Jennifer Pahlka is a rarity in America these days. She actually believes in government. Jennifer Pahlka does not necessarily believe in politics, mind you. But, she sees a distinct difference between the two.
When you strip away all your feelings about politics and the line at the DMV and all those things that we're really mad about, government is, at its core… what we do together that we can't do alone. Now, a lot of people have given up on government. And, if you are one of those people, I would ask that you reconsider. Because things are changing. Politics is not changing. Government is changing. And, because government ultimately derives its power from us - remember "We The People"? - how we think about it is going to affect how that change happens.
What is Pahlka all about? What has she seen that has made her so optimistic about government?
Jennifer Pahlka is the founder of Code For America. This organization pairs talented web and software professionals with local US city governments. Their aim is to "reboot" government, not through political processes, but through stimulating citizenship.
Let's take a moment with that term, "reboot". It gets used a lot, nowadays. And, it is curious that its use stems from something that no one really likes doing - having to reboot your computer when things just aren't working well anymore. But, once we actually take the time to shut everything down and restart, it's amazing how much better everything performs.
We've seen movie franchises reboot. Take, for example, Star Trek. The original Star Trek series had run its course on television and in movies. Some think it ran way further than it should have. Same for The Next Generation material. But, the Star Trek universe is a rich place for story-telling. So, JJ Abrams "rebooted" the whole thing from the beginning, including Christopher Pike, red-uniformed away team members, and an unique timeline skew that opens up whole new possibilities. There is a satisfaction for this fan in knowing that there are certain familiar characteristics that we can look forward to (McCoy argues with Spock; Kirk rushes headlong into action; Scotty pulls off miracles), but now it gets to be fresh.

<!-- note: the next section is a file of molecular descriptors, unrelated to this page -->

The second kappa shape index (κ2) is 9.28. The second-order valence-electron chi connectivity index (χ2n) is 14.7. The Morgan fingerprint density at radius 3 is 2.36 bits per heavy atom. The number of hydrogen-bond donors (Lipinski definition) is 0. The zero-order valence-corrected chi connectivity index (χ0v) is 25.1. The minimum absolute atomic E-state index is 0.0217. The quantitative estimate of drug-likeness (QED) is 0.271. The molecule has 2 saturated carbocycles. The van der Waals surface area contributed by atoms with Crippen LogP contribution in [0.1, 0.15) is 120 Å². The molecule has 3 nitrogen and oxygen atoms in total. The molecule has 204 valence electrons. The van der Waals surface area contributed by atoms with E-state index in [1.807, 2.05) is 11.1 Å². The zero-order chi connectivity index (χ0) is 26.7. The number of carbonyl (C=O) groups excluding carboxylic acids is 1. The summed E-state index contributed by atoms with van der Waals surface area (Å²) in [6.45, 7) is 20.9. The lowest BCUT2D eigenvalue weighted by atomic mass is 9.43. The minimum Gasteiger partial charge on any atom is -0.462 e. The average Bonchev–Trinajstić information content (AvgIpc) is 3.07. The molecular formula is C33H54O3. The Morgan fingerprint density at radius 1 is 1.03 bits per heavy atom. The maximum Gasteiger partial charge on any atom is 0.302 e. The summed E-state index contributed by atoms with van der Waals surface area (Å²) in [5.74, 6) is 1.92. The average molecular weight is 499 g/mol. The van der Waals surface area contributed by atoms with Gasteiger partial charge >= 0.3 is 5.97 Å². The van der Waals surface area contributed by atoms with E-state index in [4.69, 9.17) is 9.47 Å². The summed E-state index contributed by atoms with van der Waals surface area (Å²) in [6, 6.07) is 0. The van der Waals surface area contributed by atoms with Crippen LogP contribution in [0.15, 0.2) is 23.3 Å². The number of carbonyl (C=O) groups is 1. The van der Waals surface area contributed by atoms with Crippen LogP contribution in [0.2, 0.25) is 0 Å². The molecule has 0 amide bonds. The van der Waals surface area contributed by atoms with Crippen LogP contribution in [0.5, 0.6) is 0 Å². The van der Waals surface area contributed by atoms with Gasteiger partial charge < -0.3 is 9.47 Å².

Jennifer Pahlka believes that we can do that with government. Not necessarily politics, that dirty old sidekick of government. But, with the business of governing itself. The business of doing together what we can't do alone. And, to that end, she is spearheading a movement to combine the best of the public and private sectors.
She sends app developers to work with local governments to build tools that help people get things done in their communities. The idea is to allow young, fresh minds who know how to build solutions to get in where there is normally red tape and civic inertia. These people spend a fraction of the time developing apps that help citizens interact with each other to get things done that normally would depend on local tax-paid services to do. They work from the basis of citizenship - remembering that communities are about people helping each other. All they need are the tools to help them know what needs doing.
Here's an example of what Code For America does:
We had a team of fellows in Boston last year through the Code for America program. They were there in February, and it snowed a lot in February last year. And they noticed that the city never gets to digging out these fire hydrants. But one fellow in particular, a guy named Erik Michaels-Ober,noticed something else, and that's that citizens are shoveling out sidewalks right in front of these things. So he did what any good developer would do, he wrote an app.
It's a cute little app where you can adopt a fire hydrant. So you agree to dig it out when it snows. If you do, you get to name it, and he called the first one Al. And if you don't, someone can steal it from you. So it's got cute little game dynamics on it. This is a modest little app. It's probably the smallest of the 21 apps that the fellows wrote last year. But it's doing something that no other government technology does. It's spreading virally.
There's a guy in the I.T. department of the City of Honolulu who saw this app and realized that he could use it, not for snow, but to get citizens to adopt tsunami sirens. It's very important that these tsunami sirens work, but people steal the batteries out of them. So he's getting citizens to check on them. And then Seattle decided to use it to get citizens to clear out clogged storm drains. And Chicago just rolled it out to get people to sign up to shovel sidewalks when it snows. So we now know of nine cities that are planning to use this. And this has spread just frictionlessly, organically, naturally.
It's the best of all political worlds. It cuts through governmental red tape and lowers costs, which Conservatives would love. But, it works with collective government to do that, which Progressives would love. But, it represents an increasing independence from reliance on tax-paid services, which Libertarians would love. It is apolitical. And it is cutting-edge. But, it is simple. And, it spreads.
Pahlka stopped by a TED Conference to outline her mission and ideas. The video is below, but here are a few highlight quotes:
“We say that word [bureaucracy] with such contempt. But it's that contempt that keeps this thing that we own and we pay for as something that's working against us.”
“A neighbor is a far better and cheaper alternative to government services.”
“Government is like a vast ocean and politics is the six-inch layer on top.”
“[The Internet generation is] not fighting that battle about who gets to speak; they all get to speak.”
“We're not going to fix government until we fix citizenship.”